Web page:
Liberia’s ‘Hail Mary Pass’ to Save Its Failing School System

Liberia’s ‘Hail Mary Pass’ to Save Its Failing School System
Students protest after nearly 25,000 applicants failed Liberia's university entrance exam, Monrovia, Aug. 28, 2013 (AP photo by Mark Darrough).

Editor’s Note: This article is part of an ongoing WPR series about education policy in various countries around the world.

Liberia’s plan to task independent operators with running some of its public schools has received extensive media attention over the past year. Not long after the plan was first unveiled, one outlet said it was an attempt to outsource the entire education sector, and a U.N. rapporteur accused Liberia of violating students’ right to education. In an email interview, Justin Sandefur, a senior fellow at the Center for Global Development who is helping to coordinate the randomized evaluation of the Partnership Schools program, describes the state of Liberia’s schools and what needs to happen for the scheme to be considered a success.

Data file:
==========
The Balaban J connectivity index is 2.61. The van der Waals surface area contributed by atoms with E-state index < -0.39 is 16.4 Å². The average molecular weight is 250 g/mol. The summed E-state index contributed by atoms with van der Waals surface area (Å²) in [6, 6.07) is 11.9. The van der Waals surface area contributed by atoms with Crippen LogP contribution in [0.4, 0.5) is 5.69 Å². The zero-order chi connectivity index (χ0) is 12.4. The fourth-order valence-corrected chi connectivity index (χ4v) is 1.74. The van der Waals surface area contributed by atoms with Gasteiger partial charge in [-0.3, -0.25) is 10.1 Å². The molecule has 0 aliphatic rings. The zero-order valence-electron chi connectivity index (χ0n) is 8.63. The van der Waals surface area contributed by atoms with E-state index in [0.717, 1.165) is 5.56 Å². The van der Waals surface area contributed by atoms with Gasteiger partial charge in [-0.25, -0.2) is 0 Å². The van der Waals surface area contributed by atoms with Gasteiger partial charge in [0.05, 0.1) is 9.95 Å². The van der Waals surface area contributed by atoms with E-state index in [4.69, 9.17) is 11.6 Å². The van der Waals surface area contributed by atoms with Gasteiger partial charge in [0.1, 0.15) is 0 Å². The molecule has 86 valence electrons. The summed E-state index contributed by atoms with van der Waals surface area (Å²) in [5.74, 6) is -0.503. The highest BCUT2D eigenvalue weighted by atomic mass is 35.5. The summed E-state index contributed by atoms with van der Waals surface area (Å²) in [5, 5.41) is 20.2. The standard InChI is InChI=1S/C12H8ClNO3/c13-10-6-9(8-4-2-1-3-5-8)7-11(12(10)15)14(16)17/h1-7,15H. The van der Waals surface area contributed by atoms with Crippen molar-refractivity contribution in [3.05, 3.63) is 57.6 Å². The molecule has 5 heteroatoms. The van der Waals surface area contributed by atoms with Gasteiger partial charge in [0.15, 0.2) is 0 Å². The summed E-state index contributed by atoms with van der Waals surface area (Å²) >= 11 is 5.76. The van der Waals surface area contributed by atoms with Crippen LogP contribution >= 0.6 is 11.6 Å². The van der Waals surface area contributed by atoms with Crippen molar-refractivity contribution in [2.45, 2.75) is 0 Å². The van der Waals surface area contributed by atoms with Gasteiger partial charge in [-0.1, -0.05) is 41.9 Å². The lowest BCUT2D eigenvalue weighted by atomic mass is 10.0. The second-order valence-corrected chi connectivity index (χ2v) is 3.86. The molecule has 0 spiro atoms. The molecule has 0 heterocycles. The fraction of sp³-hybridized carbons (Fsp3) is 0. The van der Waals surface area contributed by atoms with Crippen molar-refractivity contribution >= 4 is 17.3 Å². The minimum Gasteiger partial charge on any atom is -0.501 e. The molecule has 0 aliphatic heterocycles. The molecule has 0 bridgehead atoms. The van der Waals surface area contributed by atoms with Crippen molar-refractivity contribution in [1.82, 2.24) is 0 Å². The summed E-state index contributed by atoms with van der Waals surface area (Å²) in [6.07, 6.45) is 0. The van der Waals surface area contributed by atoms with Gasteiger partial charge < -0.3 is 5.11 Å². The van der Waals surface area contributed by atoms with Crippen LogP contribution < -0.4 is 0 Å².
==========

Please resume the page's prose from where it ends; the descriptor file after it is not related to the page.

WPR: What is the current state of public education in Liberia, and what prompted the government to begin converting failing schools into charter schools?

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